Cricket is a bat-and-ball game played between two teams of 11 players on an oval-shaped
field, at the centre of which is a rectangular 22-yard long pitch. One team bats,
trying to score as many runs as possible while the other team bowls and fields,
trying to dismiss the batsmen and thus limit the runs scored by the batting team.
A run is scored by the striking batsman hitting the ball with his bat, running to
the opposite end of the pitch and touching the crease there without being dismissed.
The teams switch between batting and fielding at the end of an innings.
In professional cricket the length of a game ranges from 20 overs of six bowling
deliveries per side to Test cricket played over five days. The Laws of Cricket are
maintained by the International Cricket Council (ICC) and the Marylebone Cricket
Club (MCC) with additional Standard Playing Conditions for Test matches and One
Cricket was first played in southern England in the 16th century. By the end of
the 18th century, it had developed into the national sport of England. The expansion
of the British Empire led to cricket being played overseas and by the mid-19th century
the first international matches were being held. The ICC, the game's governing body,
has ten full members.
Laws of Cricket
The Marylebone Cricket Club is the framer of the Laws of Cricket, the rules governing
play of the game. The Laws are intended to apply to all two innings matches; the
International Cricket Council has implemented "Standard Playing Conditions for Test
Matches" and "Standard Playing Conditions for One Day Internationals" to augment
the Laws of Cricket. Similarly, each cricketing country has implemented Playing
Conditions to govern domestic cricket. The Laws provide for One-day, or Limited
overs cricket (including Twenty20) by stipulating that the number of innings per
side may be one or two, and that each innings may be restricted to a maximum number
of overs, or a maximum period of time. The Laws retain the Imperial units as they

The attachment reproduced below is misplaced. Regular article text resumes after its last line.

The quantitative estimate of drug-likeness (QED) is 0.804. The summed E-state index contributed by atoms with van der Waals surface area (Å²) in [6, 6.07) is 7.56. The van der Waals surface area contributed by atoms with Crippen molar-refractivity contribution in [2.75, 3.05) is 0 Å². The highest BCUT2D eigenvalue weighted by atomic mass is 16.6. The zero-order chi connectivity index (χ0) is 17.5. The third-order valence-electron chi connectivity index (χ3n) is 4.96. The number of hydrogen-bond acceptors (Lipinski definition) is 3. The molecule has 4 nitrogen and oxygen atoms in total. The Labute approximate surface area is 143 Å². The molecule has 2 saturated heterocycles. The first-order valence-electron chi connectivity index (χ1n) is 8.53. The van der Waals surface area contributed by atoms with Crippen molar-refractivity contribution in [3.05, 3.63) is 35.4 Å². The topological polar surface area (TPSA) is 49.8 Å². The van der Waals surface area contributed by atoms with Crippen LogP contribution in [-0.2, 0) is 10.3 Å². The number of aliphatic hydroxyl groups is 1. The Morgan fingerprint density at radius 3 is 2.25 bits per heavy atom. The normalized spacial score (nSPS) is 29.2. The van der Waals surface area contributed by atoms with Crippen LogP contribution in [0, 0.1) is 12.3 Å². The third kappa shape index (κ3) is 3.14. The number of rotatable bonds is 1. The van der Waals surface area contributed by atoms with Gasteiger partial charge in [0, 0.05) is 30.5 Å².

were originally specified, but now also include metric conversions. The Laws are
organised into a Preface, a Preamble, forty-two Laws, and four appendices. The Preface
relates to the Marylebone Cricket Club and the history of the Laws. The Preamble
is a new addition and is related to "the Spirit of the Game;" it was introduced
to discourage the increasing practices of ungentlemanly conduct. Eight amendments
were made to the laws which dealt with bad light, the toss, spirit of cricket, practice
sessions, fielding athleticism and rare dismissals on September 30, 2010 w.e.f October
1, 2010. These amendments can be read here The Laws themselves deal with the following:
Players and officials
In men's cricket the ball must weigh between 5.5 and 5.75 ounces (155.9 and 163
g) and measure between 8 13/16 and 9 in (22.4 and 22.9 cm) in circumference. The
Cricket pitch dimensions A wicket consists of three stumps, upright wooden poles
that are hammered into the ground, topped with two wooden crosspieces, known as
the bails. The first four laws cover the players, the umpires and the scorers.
Law 1: The players. A cricket team consists of eleven players, including
a captain. Outside of official competitions, teams can agree to play more than eleven-a-side,
though no more than eleven players may field.
Law 2: Substitutes. In cricket, a substitute may be brought on for
an injured fielder. However, a substitute may not bat, bowl, keep wicket or act
as captain. The original player may return if he has recovered. A batsman who becomes
unable to run may have a runner, who completes the runs while the batsman continues
batting. Alternatively, a batsman may retire hurt or ill, and may return later to
resume his innings if he recovers.
Law 3: The umpires. There are two umpires, who apply the Laws, make
all necessary decisions, and relay the decisions to the scorers. While not required
under the laws of cricket, in higher level cricket a third umpire (located off the
ground and available to assist the on-field umpires) may be used under the specific
playing conditions of a particular match or tournament.
Law 4: The scorers. There are two scorers who respond to the umpires'
signals and keep the score.
Equipment and laying out the pitch
After dealing with the players, the laws move on to discuss equipment and pitch
specifications, except for specifications about the wicket-keeper's gloves, which
are dealt with in Law 40. These laws are supplemented by Appendices A and B.
Law 5: The ball. A cricket ball is between 8 13/16 and 9 inches (22.4
cm and 22.9 cm) in circumference, and weighs between 5.5 and 5.75 ounces (155.9g
and 163g). Only one ball is used at a time, unless it is lost, when it is replaced
with a ball of similar wear. It is also replaced at the start of each innings, and
may, at the request of the fielding side, be replaced with a new ball, after a certain